The learned Judge was of the opinion that the fabrication of spare parts for the machinery and plant employed In the industry was only incidental to the manufacture of pencils, and that the industry was one engaged in the manufacture of pencils, and that being not listed in Schedule I to the Act, the Act was not applicable. The observation of the learned Judge emphasising the difference between primary purpose and incidental purposehas got to be understood in the back ground of the peculiar facts of the case with which he was dealing. I do not think that the learned Judge intended to lay down the proposition of law that in order to attract the Act to a particular industry the dominant purpose of that industry must relate to its being engaged in the manufacture of the products listed in the first schedule to the Act. Indeed the following observation of the learned Judge at page 238 is significant :
'Of course, I agree that a factory may be engaged in producing more than one article. In such a case it would be perfectly correct to say that the factory is engaged in producing all those articles.'
This observation is followed by another observation uponwhich the learned counsel for the petitioner stronglyrelied :
'I have no doubt whatever that the word 'engaged'In Sub-section (3) of Section 1 refers to the primary activity of the factory.'
There can be no difficulty in understanding that decision. The learned Judge held that where the primary or main activity is not covered by Schedule I of the Act, incidental or ancillary activities, (to sustain the primary activity) which may fall within Schedule 1, cannot attract the applicability of the Act. The learned Judge was not certainly dealing with a factory comprising multifarious industries, some within and some outside the Act. This decision of Balakrishna Aiyar J. has been affirmed on letters, patent appeal by a Division Bench in the decision reported in Regional Provident Fund Commr. v. Madras Pencil Factory, 74 Mad LW 779 : 1962 (2) Cri LJ 699.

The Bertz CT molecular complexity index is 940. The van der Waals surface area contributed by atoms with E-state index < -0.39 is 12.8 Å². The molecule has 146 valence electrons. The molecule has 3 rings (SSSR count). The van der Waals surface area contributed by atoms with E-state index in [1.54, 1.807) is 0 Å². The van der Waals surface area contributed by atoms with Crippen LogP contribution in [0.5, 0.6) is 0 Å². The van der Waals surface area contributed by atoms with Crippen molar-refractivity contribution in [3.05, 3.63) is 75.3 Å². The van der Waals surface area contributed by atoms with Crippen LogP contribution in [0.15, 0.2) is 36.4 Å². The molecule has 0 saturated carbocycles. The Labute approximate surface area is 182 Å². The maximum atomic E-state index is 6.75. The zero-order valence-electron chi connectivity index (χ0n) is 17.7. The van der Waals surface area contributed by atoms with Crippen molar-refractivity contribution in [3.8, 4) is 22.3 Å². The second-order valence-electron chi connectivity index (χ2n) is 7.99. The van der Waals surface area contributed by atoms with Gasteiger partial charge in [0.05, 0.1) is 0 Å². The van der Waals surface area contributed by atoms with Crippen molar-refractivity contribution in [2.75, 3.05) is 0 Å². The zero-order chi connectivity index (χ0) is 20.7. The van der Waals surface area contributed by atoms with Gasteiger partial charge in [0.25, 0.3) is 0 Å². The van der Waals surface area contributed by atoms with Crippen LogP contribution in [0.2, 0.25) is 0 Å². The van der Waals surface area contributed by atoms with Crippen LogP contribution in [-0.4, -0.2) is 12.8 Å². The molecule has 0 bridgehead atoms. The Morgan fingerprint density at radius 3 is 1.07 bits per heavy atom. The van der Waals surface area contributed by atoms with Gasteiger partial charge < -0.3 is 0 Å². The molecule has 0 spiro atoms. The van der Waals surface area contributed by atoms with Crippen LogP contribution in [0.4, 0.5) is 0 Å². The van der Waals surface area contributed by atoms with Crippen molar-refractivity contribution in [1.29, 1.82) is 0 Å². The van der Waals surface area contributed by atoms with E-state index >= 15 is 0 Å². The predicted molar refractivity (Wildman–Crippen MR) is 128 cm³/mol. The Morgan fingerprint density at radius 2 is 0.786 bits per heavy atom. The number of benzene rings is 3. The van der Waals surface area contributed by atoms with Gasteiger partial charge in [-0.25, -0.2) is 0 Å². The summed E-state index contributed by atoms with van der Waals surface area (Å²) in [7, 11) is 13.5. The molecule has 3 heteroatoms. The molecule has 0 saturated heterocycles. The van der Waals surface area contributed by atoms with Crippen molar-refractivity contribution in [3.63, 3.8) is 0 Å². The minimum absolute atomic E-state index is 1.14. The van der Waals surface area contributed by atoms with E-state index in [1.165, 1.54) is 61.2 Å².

8. There is one obvious distinction between the case of the Madras Pencil Factory referred to above and the present case. The trading activity of the Madras Pencil Factory was confined only to the manufacture and sale of pencils. The fabrication of spare parts for the equipment of machinery and plant though essential and necessary for the running of the pencil factory, was not the industry in which the company was engaged. It cannot be said that where a person combines in one factory the manufacture and production of various articles some of them listed in Schedule 1 and some of them not so listed, he can escape the applicability of the Act by reason only of the fact that his industry partly relates to items not found in the schedule. Composite industries consisting of industries within the Act and industries outside the Act cannot be immune from the Act altogether though, it might be possible to avoid the Act in relation to non-listed industries of the schedule by giving facts and figures to the authorities concerned that the industries carried on in the same factory premises are distinct and separate, each independent of the other.
9. The petitioner is certainly carrying on an industry engaged in the manufacture of mechanical products and it cannot be said that the order of the Regional Provident Fund Commissioner is in excess of his jurisdiction. It may yet be open to the petitioner to convince the authorities concerned that the manufacture of wooden toys is separate and severable from the manufacture of mechanical products like perambulators, scooters, tricycles etc. and that he can be called upon to pay contributions to the provident fund and fulfil the requirements of the Act only with regard to the manufacture of articles which fall within the first schedule of the Act.
10. The petitioner cannot have the order of the Regional Provident Fund Commissioner quashed in thesecircumstances by the issue of a writ of certiorari. Thepetition fails and is dismissed and the rule nisi is discharged. There will be no order as to costs.